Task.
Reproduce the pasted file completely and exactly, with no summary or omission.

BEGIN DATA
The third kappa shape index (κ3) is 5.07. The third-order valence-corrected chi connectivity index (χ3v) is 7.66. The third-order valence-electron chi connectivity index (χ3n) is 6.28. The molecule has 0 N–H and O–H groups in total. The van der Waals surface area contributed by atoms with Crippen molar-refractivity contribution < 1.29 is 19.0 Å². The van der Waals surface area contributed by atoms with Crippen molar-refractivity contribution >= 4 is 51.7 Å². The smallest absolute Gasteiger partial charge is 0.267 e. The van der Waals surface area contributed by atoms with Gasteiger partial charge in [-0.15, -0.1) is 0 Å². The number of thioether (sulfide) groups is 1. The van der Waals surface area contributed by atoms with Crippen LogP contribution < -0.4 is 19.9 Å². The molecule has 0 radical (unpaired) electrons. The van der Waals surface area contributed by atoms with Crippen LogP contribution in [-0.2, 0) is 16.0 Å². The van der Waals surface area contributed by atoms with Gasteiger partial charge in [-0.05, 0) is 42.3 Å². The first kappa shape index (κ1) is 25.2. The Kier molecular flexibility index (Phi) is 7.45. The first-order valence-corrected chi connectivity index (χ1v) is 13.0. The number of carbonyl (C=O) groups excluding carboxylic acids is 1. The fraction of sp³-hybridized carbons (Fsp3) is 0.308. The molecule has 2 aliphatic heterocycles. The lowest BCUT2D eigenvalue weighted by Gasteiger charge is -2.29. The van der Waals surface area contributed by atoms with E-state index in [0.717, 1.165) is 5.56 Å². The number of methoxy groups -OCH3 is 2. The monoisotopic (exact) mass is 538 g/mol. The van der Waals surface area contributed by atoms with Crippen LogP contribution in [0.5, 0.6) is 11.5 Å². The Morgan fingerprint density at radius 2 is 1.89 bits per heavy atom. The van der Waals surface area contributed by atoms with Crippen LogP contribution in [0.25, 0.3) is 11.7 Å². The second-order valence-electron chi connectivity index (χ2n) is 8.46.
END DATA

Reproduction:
The third kappa shape index (κ3) is 5.07. The third-order valence-corrected chi connectivity index (χ3v) is 7.66. The third-order valence-electron chi connectivity index (χ3n) is 6.28. The molecule has 0 N–H and O–H groups in total. The van der Waals surface area contributed by atoms with Crippen molar-refractivity contribution < 1.29 is 19.0 Å². The van der Waals surface area contributed by atoms with Crippen molar-refractivity contribution >= 4 is 51.7 Å². The smallest absolute Gasteiger partial charge is 0.267 e. The van der Waals surface area contributed by atoms with Gasteiger partial charge in [-0.15, -0.1) is 0 Å². The number of thioether (sulfide) groups is 1. The van der Waals surface area contributed by atoms with Crippen LogP contribution < -0.4 is 19.9 Å². The molecule has 0 radical (unpaired) electrons. The van der Waals surface area contributed by atoms with Crippen LogP contribution in [-0.2, 0) is 16.0 Å². The van der Waals surface area contributed by atoms with Gasteiger partial charge in [-0.05, 0) is 42.3 Å². The first kappa shape index (κ1) is 25.2. The Kier molecular flexibility index (Phi) is 7.45. The first-order valence-corrected chi connectivity index (χ1v) is 13.0. The number of carbonyl (C=O) groups excluding carboxylic acids is 1. The fraction of sp³-hybridized carbons (Fsp3) is 0.308. The molecule has 2 aliphatic heterocycles. The lowest BCUT2D eigenvalue weighted by Gasteiger charge is -2.29. The van der Waals surface area contributed by atoms with E-state index in [0.717, 1.165) is 5.56 Å². The number of methoxy groups -OCH3 is 2. The monoisotopic (exact) mass is 538 g/mol. The van der Waals surface area contributed by atoms with Crippen LogP contribution in [0.5, 0.6) is 11.5 Å². The Morgan fingerprint density at radius 2 is 1.89 bits per heavy atom. The van der Waals surface area contributed by atoms with Crippen LogP contribution in [0.25, 0.3) is 11.7 Å². The second-order valence-electron chi connectivity index (χ2n) is 8.46.